Independent publishing is often thought of as more of a passion project than a lucrative business opportunity. Most of us who have entered this field intentionally are in it for our unabashed love of books rather than making a big paycheck. Many independent publishers work tirelessly to make ends meet with a for-profit model, so what are the benefits of becoming a nonprofit?
In our past two posts, we’ve told you about our new team and developing protocols and a manual for the team. Now that fall has begun, Write to Publish planning is in full swing, and we have some announcements we can share with you!
A large part of our first term in existence as a team consisted of developing protocols for the members to come. Since Ooligan has never had a project development team before, we had to start from scratch in terms of how many projects we wanted to take on, how to incorporate both aspects of our team in weekly assignments, and how to balance the sheer amount of work that has to be done to help create books and plan a conference at the same time. Our first step? Create a manual for future managers to learn from and follow.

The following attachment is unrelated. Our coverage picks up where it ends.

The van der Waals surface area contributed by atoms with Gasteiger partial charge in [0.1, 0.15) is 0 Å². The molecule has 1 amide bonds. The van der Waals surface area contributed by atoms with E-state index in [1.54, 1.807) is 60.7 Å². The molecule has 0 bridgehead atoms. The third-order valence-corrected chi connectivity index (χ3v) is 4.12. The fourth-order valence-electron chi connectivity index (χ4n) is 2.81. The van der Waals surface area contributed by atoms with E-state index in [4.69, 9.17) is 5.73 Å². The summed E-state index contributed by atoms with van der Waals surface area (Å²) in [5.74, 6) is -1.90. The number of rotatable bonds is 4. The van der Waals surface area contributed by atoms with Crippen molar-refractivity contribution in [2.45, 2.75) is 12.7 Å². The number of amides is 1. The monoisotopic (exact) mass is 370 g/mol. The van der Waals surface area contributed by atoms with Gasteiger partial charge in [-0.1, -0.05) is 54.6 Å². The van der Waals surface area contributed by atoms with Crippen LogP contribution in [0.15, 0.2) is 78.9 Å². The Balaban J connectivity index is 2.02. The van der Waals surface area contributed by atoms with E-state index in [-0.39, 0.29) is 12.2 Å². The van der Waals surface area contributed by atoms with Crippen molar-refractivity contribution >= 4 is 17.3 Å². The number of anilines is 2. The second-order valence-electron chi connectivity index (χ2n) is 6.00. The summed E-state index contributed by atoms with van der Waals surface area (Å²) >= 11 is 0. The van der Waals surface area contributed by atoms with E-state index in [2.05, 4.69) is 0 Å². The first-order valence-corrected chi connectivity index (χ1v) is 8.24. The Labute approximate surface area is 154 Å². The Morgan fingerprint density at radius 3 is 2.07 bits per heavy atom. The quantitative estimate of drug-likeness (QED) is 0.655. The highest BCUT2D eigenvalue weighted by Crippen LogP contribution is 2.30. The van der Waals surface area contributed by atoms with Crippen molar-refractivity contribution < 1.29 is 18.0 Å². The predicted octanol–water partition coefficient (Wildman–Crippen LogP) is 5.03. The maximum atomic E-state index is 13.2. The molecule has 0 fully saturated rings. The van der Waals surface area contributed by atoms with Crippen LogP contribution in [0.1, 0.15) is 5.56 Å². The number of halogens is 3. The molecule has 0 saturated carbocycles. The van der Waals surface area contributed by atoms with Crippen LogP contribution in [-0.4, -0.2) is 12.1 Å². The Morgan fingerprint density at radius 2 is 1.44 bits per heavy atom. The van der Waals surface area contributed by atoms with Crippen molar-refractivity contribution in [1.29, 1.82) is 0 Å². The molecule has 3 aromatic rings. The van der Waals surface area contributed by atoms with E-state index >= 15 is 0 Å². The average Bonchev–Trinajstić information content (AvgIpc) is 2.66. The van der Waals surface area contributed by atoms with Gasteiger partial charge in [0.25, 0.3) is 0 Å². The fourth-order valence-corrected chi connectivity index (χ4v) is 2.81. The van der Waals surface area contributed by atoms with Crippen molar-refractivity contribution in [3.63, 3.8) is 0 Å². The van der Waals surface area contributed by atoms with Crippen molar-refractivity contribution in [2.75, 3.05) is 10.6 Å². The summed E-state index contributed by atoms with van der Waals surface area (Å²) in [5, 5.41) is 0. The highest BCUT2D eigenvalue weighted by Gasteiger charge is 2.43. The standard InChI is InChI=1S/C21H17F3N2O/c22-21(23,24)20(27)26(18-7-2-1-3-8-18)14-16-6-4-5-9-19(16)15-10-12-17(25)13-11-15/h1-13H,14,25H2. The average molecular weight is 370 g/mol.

The project team that has been known as the Write to Publish team—in charge of Ooligan’s annual writing conference—has transformed into the outreach and project development team. Don’t worry, we’ll still be planning and hosting Write to Publish every year; but as the new name suggests, our duties have expanded to fill the large time gap between each conference.
Raising money for projects via crowdfunding (soliciting a large volume of people for small donations incentivized through rewards) has become the “thing” to do. In fact, Forbes reported that in 2013, crowdfunding websites raised an estimated 5.1 billion dollars. With major success stories (and some fairly wacky attempts) coming out of websites like Kickstarter and […]